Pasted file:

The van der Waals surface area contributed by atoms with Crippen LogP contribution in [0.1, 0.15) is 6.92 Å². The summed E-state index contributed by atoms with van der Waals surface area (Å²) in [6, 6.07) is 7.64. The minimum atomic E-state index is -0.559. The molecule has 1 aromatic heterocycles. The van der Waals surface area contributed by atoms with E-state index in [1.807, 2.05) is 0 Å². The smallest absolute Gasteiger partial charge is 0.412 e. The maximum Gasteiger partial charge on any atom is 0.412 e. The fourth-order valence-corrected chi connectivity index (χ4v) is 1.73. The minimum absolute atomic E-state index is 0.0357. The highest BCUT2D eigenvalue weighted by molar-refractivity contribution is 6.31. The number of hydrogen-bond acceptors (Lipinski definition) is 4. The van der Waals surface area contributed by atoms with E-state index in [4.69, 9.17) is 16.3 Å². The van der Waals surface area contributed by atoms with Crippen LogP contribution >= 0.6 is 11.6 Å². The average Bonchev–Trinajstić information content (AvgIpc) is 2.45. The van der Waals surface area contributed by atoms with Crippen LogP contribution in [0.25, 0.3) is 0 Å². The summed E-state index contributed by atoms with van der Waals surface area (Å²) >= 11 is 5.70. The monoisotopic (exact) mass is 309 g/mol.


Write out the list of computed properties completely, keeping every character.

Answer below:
The van der Waals surface area contributed by atoms with Crippen LogP contribution in [0.1, 0.15) is 6.92 Å². The summed E-state index contributed by atoms with van der Waals surface area (Å²) in [6, 6.07) is 7.64. The minimum atomic E-state index is -0.559. The molecule has 1 aromatic heterocycles. The van der Waals surface area contributed by atoms with E-state index in [1.807, 2.05) is 0 Å². The smallest absolute Gasteiger partial charge is 0.412 e. The maximum Gasteiger partial charge on any atom is 0.412 e. The fourth-order valence-corrected chi connectivity index (χ4v) is 1.73. The minimum absolute atomic E-state index is 0.0357. The highest BCUT2D eigenvalue weighted by molar-refractivity contribution is 6.31. The number of hydrogen-bond acceptors (Lipinski definition) is 4. The van der Waals surface area contributed by atoms with E-state index in [4.69, 9.17) is 16.3 Å². The van der Waals surface area contributed by atoms with Crippen LogP contribution >= 0.6 is 11.6 Å². The average Bonchev–Trinajstić information content (AvgIpc) is 2.45. The van der Waals surface area contributed by atoms with Crippen LogP contribution in [0.25, 0.3) is 0 Å². The summed E-state index contributed by atoms with van der Waals surface area (Å²) >= 11 is 5.70. The monoisotopic (exact) mass is 309 g/mol.